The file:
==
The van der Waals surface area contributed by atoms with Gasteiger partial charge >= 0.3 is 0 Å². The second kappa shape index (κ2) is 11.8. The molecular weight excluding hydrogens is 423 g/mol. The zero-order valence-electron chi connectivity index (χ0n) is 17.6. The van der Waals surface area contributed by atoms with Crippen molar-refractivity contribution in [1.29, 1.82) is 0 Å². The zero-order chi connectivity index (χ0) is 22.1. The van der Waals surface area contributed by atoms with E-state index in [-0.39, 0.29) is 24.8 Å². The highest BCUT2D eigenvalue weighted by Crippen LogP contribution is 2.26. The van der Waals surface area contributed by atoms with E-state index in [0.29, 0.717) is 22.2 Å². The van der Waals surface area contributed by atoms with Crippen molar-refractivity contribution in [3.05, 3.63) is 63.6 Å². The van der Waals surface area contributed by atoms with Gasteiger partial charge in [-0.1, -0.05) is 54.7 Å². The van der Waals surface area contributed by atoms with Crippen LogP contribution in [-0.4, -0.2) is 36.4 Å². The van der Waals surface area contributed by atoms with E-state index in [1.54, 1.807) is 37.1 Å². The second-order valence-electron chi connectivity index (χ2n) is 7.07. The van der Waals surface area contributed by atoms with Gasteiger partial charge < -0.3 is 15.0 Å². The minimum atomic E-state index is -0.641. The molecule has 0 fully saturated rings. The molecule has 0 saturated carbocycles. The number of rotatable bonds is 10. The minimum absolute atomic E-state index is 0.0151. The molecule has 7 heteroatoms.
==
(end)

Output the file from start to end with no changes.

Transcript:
The van der Waals surface area contributed by atoms with Gasteiger partial charge >= 0.3 is 0 Å². The second kappa shape index (κ2) is 11.8. The molecular weight excluding hydrogens is 423 g/mol. The zero-order valence-electron chi connectivity index (χ0n) is 17.6. The van der Waals surface area contributed by atoms with Crippen molar-refractivity contribution in [1.29, 1.82) is 0 Å². The zero-order chi connectivity index (χ0) is 22.1. The van der Waals surface area contributed by atoms with E-state index in [-0.39, 0.29) is 24.8 Å². The highest BCUT2D eigenvalue weighted by Crippen LogP contribution is 2.26. The van der Waals surface area contributed by atoms with E-state index in [0.29, 0.717) is 22.2 Å². The van der Waals surface area contributed by atoms with Crippen molar-refractivity contribution in [3.05, 3.63) is 63.6 Å². The van der Waals surface area contributed by atoms with Gasteiger partial charge in [-0.1, -0.05) is 54.7 Å². The van der Waals surface area contributed by atoms with Crippen LogP contribution in [-0.4, -0.2) is 36.4 Å². The van der Waals surface area contributed by atoms with E-state index in [1.54, 1.807) is 37.1 Å². The second-order valence-electron chi connectivity index (χ2n) is 7.07. The van der Waals surface area contributed by atoms with Gasteiger partial charge < -0.3 is 15.0 Å². The minimum atomic E-state index is -0.641. The molecule has 0 fully saturated rings. The molecule has 0 saturated carbocycles. The number of rotatable bonds is 10. The minimum absolute atomic E-state index is 0.0151. The molecule has 7 heteroatoms.